Yours truly, as my loyal readers know, is fascinated by chaos and how it applies to better understanding of how reality actually works. From the butterfly effect to fractals, the impact this set of disciplines has had on man's viewpoint on nature never ceases to amaze as this branch of science tangentially connects to all aspects of existence including that of the seemingly simple sandpile.
But there’s a difference. The Game of Life can be coaxed into complex behavior, but it tends to take a little work.4 In this respect, it’s typical among cellular automata. The sandpile, on the other hand, seems to direct itself automatically toward complex behavior, without any special effort to set up just the right initial conditions.
It does this by seeking out a so-called critical threshold, around which complex behavior tends to be found. You’re familiar with the idea of thresholds from nature. Water at a high temperature is a disorganized liquid; when the temperature crosses a certain critical value, the water undergoes a sharp transition, crystallizing into ice. For the sandpile, the analogue of temperature is density: How much sand is there per dot? Too much sand and the pile is unstable, essentially one long avalanche. Too little, and the sand quickly settles into a stable state. How much is too much? The answer is unexpectedly simple: An average of exactly 2.125 grains per dot is the critical threshold, the dividing line between quiet and chaos.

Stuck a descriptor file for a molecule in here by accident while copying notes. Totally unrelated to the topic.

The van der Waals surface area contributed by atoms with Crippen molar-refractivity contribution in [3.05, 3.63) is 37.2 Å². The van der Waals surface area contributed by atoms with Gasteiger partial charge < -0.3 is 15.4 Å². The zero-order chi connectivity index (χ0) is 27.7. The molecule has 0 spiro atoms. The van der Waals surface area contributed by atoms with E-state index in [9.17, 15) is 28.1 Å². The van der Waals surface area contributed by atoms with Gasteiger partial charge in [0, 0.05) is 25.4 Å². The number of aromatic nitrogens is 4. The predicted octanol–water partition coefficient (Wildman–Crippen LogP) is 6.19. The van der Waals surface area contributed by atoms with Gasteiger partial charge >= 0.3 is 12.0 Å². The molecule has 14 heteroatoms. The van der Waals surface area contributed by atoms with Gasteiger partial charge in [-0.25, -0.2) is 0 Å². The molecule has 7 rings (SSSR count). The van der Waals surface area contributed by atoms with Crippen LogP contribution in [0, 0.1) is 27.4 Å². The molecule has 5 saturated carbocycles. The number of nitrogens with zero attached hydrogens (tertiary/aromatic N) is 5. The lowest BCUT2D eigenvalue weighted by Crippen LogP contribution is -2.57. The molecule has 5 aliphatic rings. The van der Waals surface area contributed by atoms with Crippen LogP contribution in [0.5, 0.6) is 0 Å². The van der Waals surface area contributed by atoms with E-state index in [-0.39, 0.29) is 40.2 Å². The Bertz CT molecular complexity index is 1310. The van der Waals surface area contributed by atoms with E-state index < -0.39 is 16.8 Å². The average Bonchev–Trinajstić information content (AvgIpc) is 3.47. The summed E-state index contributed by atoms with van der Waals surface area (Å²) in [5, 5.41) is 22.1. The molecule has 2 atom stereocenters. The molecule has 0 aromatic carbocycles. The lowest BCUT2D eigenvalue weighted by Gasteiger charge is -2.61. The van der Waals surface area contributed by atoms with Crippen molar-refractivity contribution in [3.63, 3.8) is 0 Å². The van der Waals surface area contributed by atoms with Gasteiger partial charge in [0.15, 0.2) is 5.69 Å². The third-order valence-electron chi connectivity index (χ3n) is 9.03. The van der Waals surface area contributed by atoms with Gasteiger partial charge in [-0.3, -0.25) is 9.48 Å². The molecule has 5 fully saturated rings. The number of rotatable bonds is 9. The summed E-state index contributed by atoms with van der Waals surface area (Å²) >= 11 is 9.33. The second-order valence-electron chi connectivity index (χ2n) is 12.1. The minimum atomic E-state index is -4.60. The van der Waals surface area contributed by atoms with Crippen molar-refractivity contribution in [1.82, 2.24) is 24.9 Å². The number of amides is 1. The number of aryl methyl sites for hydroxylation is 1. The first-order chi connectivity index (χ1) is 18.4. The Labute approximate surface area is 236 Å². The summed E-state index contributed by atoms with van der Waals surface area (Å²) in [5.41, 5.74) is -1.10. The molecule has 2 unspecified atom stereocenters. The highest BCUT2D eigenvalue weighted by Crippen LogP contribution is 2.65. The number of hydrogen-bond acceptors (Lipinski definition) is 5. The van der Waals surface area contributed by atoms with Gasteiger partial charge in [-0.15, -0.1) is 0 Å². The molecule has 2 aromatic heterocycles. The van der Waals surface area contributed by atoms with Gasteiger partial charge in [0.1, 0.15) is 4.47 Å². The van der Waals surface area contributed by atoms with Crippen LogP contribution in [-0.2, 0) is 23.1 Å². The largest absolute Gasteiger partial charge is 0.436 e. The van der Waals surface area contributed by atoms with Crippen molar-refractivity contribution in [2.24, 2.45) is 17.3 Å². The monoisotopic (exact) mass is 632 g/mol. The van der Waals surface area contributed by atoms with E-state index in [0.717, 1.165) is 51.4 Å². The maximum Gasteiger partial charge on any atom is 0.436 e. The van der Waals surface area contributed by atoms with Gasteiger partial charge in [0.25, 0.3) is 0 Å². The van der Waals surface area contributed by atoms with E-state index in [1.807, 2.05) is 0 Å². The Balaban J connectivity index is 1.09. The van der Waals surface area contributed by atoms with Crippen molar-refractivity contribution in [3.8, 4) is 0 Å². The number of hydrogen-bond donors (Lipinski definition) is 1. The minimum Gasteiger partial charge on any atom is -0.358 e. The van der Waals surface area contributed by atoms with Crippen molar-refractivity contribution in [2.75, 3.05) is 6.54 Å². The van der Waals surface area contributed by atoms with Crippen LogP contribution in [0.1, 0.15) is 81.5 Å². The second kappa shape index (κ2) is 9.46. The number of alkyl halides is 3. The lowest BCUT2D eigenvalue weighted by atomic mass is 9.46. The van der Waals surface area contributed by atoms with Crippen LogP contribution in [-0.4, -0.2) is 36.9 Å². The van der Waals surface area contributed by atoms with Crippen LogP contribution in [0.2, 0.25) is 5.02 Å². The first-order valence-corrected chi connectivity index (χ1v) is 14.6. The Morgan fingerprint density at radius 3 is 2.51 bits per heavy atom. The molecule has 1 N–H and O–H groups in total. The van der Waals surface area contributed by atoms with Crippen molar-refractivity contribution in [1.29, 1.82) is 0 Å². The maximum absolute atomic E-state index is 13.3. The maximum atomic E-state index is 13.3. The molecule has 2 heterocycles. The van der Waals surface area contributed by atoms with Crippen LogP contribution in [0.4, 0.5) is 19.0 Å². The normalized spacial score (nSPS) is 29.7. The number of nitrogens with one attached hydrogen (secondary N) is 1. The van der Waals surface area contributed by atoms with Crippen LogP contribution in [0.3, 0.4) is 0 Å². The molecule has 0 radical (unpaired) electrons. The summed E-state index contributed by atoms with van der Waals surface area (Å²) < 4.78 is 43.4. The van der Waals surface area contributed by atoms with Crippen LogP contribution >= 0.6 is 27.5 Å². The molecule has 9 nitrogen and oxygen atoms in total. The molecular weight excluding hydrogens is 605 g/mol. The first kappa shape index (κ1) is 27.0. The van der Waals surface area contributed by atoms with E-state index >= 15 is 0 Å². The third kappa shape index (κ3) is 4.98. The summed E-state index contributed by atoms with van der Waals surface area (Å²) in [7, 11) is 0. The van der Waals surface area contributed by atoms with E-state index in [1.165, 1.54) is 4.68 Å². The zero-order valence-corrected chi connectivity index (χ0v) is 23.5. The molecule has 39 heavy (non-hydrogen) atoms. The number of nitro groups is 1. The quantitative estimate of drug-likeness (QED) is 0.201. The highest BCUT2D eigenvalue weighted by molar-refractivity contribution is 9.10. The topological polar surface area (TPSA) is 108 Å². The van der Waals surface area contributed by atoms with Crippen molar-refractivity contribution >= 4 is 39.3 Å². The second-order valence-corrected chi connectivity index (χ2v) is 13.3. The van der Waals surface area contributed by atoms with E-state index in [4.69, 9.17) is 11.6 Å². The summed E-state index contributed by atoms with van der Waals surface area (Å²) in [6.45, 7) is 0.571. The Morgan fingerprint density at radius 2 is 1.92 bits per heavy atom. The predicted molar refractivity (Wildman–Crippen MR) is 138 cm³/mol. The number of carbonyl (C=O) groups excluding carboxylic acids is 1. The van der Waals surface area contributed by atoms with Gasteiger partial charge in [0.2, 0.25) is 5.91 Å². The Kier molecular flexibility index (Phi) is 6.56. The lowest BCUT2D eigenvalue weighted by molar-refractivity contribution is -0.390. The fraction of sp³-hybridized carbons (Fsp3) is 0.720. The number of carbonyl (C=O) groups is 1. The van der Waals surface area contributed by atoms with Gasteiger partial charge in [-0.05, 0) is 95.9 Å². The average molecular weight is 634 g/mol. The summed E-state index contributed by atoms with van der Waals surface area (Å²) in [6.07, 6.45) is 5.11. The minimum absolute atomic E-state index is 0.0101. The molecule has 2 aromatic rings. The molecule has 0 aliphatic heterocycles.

Conway's Game of Life - Complexity out of simplicity writ large
Without question, doing any exploration into chaos is akin to going down the rabbit hole as the paths this science takes in showing how nature works literally has no boundaries, something addictive to say the least. Seen below is the amazing nature of the sandpile seen from the digital perspective, :)